Pet therapy or animal-assisted therapy can be helpful to provide emotional support to those dealing with mental health issues. Pets can help with your mental health, and some treatment centers are now pet-friendly to allow your pet to join you during your recovery. Some treatment centers offer animal-assisted therapy as part of their programming, including working with horses (equine therapy) or volunteering at animal shelters.
Many mental health and substance abuse treatment programs offer alternative or holistic therapies to supplement traditional treatment methods. While animal-assisted therapy (AAT) is not a “cure” for substance abuse or mental health issues, you can benefit from including pet therapy as a part of your comprehensive treatment program.
According to Heart Views, “Animals make people feel good – and a pet can improve health, studies show. Pets can ease loneliness, reduce stress, anxiety, and depression, promote social interaction, encourage exercise and playfulness, and provide unconditional love and affection.”
Whether you have a pet of your own or engage with animals as part of your mental health or substance abuse treatment program, many studies have shown that animals and pets can help with your mental health.
You likely have experienced the feelings and impact of a friendly dog or holding a cat in your arms. As stated by the US Department of Veterans Affairs (VA), “most people do not need research to convince them that pets and other companion animals enrich our lives, but studies do confirm what we instinctively know — they do.”
Overall, pet ownership and AAT have several benefits on mental health and recovery from addiction. Whether you get a regular visit from a therapy animal, help out at an animal shelter or sanctuary, or have a pet of your own, animals can help your mental health when you are in treatment. Pets can also help you maintain your wellness and could even help to prevent relapse, as you need to be well to care for your pet.
Your pet can help to ease feelings of loneliness, which can contribute to depression or anxiety. During the coronavirus pandemic, many adopted pets to deal with the isolation of social distancing and lockdowns. Pets can help you feel less anxious and afraid of uncertainty.
Pets can also help you feel protected if you live alone, as a dog can ward off any intruders. By having a pet in your home, you might feel more at ease if you live by yourself. When you feel safe and secure, you often feel less anxious and sleep better, improving your mental health and well-being.
If you own a dog, cat, guinea pig, fish, or any other animal, you need to create a routine and schedule to care for your pet. You will usually need to schedule specific times of the day or week for different activities to maintain your pet’s health and happiness.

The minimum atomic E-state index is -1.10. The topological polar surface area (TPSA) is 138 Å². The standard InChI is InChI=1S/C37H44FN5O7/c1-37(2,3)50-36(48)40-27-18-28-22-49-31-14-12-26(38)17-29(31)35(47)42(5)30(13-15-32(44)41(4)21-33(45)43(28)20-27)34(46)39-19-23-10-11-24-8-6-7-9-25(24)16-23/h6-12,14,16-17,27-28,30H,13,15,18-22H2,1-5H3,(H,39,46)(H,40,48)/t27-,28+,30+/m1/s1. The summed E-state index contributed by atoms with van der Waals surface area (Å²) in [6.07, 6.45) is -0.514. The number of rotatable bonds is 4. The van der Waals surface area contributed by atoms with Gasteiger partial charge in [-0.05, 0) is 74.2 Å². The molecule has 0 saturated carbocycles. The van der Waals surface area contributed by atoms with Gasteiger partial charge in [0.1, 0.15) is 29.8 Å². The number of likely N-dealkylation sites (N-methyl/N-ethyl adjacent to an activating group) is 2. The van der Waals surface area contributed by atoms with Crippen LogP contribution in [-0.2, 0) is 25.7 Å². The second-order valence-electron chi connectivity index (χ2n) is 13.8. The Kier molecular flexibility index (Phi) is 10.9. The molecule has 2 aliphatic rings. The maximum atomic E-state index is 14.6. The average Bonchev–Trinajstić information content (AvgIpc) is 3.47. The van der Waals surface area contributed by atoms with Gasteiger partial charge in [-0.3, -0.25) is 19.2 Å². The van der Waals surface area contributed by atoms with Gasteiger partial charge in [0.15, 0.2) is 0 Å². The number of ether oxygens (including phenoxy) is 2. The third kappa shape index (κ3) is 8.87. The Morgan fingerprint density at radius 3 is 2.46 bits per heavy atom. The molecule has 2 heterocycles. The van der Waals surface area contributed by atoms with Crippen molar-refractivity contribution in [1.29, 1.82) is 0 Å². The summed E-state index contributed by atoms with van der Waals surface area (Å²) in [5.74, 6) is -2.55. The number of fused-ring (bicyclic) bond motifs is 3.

Even “low-maintenance” pets like a fish or lizard can help you create a routine. You will need to feed your pet and keep their living space clean. For example, you might need to replace the bedding for your rabbit or clean algae from the walls of a fish tank.
It’s no secret that mental wellness is connected to your physical health. When you eat right and get exercise, you can better manage stress, overcome anxiety, and cope with mood disorders.
Caring for your pet can improve your physical health by getting you out for exercise to walk your dog. If you volunteer with animals, you can exercise by cleaning up after horses or rescue animals at a sanctuary. Some studies show that cat ownership can reduce your risk of fatal cardiovascular diseases.
Whether you meet other people at a dog park or connect with other volunteers at an animal shelter, pets can improve your social well-being. Mental health treatment includes improving multiple dimensions of health and wellness. Forming meaningful connections with others can help you develop healthy self-esteem and build a strong support network during your recovery.
Sometimes, mental health and substance abuse problems can create issues with the essential people in your life. You might experience disruptions in friendships or family relationships if your addiction or mental illnesses caused problems in those crucial relationships.
As you repair those essential relationships, you can still receive unconditional love from your pet. Pets are often happy to see their owners despite any of their flaws or issues. As you build your self-esteem during recovery, your pet can provide you with unconditional love and acceptance — even if your friends and family aren’t quite “there yet.”
Animal-assisted therapy and pets can help you with your mental health while in rehab, active treatment, or continuing recovery. At Gratitude Lodge in Southern California, we understand the value of pets and animals during mental health and substance abuse treatment. Our pet-friendly services can help you or your loved one recover from mental health or substance use disorders. Contact us or call (800) 994-2184 to take the first steps in your recovery journey today.
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